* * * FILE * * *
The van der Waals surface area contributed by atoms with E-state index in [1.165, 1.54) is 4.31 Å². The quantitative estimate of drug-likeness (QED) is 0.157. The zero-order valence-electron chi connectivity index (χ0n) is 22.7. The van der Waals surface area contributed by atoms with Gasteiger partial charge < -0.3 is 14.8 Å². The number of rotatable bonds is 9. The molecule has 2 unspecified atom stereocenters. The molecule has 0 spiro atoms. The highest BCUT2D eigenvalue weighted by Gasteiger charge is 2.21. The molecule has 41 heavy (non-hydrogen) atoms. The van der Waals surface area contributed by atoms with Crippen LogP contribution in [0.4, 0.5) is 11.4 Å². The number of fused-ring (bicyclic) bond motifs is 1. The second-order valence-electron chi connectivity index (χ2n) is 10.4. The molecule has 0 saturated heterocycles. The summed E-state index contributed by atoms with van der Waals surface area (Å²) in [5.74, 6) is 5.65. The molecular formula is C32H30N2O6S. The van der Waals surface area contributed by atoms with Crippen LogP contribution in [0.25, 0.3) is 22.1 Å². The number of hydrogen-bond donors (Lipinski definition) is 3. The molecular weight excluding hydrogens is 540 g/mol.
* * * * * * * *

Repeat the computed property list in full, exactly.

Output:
The van der Waals surface area contributed by atoms with E-state index in [1.165, 1.54) is 4.31 Å². The quantitative estimate of drug-likeness (QED) is 0.157. The zero-order valence-electron chi connectivity index (χ0n) is 22.7. The van der Waals surface area contributed by atoms with Gasteiger partial charge < -0.3 is 14.8 Å². The number of rotatable bonds is 9. The molecule has 2 unspecified atom stereocenters. The molecule has 0 spiro atoms. The highest BCUT2D eigenvalue weighted by Gasteiger charge is 2.21. The molecule has 41 heavy (non-hydrogen) atoms. The van der Waals surface area contributed by atoms with Crippen LogP contribution in [0.4, 0.5) is 11.4 Å². The number of fused-ring (bicyclic) bond motifs is 1. The second-order valence-electron chi connectivity index (χ2n) is 10.4. The molecule has 0 saturated heterocycles. The summed E-state index contributed by atoms with van der Waals surface area (Å²) in [5.74, 6) is 5.65. The molecular formula is C32H30N2O6S. The van der Waals surface area contributed by atoms with Crippen LogP contribution in [0.25, 0.3) is 22.1 Å². The number of hydrogen-bond donors (Lipinski definition) is 3. The molecular weight excluding hydrogens is 540 g/mol.